Sunday, April 19, 2015

More insightful discussion of the larger issues surrounding Pakistan's new military courts

Lahore lawyer Saad Rasool has written this powerful op-ed for The Nation. In part:
The tussle highlights an inherent disconnect in our societal ethos, and brings to surface the ideological issues that are brewing at the core of our national identity. 
The first set of issues, voiced by those who value the ‘results’ more than the ‘process’, follow a familiar trajectory: Is ‘law’ more valuable than ‘life’? Should those who murder our children be afforded the respect and compassion of our laws? Does the constitutional empire of fundamental rights extend even to those who seek to destroy the Constitution, and all that it stands for? Does the State have a responsibility to protect those who seek to destroy it? Should law come to the rescue of those who are lawless? What good would it be to uphold a law that protects those who have a gun to our head? Why wait for ‘conclusive’ evidence, when it comes in the form of a suicide attack? What good is a smoking gun, if it comes in the form of a mushroom cloud?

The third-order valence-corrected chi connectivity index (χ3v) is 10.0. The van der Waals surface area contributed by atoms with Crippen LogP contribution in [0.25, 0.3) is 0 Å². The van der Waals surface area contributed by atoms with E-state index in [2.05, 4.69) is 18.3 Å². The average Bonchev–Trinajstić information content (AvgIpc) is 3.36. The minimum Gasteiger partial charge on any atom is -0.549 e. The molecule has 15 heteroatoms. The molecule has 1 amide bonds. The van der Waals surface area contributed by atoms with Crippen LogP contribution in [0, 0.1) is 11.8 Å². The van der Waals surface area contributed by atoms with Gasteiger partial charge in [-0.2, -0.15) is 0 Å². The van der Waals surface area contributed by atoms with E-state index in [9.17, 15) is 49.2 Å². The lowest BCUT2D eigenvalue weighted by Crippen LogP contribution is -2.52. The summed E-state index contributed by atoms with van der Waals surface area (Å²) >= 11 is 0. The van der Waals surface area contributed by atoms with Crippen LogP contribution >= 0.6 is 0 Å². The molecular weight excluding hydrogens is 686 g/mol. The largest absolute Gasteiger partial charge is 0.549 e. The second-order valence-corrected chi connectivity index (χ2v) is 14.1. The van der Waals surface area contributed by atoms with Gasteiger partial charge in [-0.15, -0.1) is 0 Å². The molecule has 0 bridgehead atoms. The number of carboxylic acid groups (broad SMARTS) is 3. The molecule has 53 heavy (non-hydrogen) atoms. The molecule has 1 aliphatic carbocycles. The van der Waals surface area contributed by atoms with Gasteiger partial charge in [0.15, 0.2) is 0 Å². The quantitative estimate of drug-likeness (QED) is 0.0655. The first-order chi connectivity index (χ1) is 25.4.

The counter narrative, emanating from (leftist) human rights activists, argues an equally passionate trajectory: The law is not an instrument of convenience, to be applied at our leisure. Its letter and spirit becomes even more imperative in times of exigencies. What good would the law be, if its command dwindles in the face of adversity? How better can we test the tenacity of our constitutional protections than by applying them to the very people who offend its fabric? What would be the virtue of ‘equality’ and the ‘due process of law’, if these are only applied, timidly, among a select few? In fact, is it not our brutish desire and animalistic instinct of revenge that the law is designed to protect against? And if so, should the command of law, and its due process not be even more jealously applied when dealing with the alleged terrorists? 
The answers to these questions cannot simply be extrapolated from legal doctrines. Nor can they be conjured from heated moments of passion. These issues rest at the core of who we are as a people, and who we wish to become as a nation. Yet, sadly, there is no national consensus concerning this ideology.
It seems clear that the country is quite consciously navigating a "constitutional moment."

No comments:

Post a Comment

Comments are subject to moderation and must be submitted under your real name. Anonymous comments will not be posted (even though the form seems to permit them).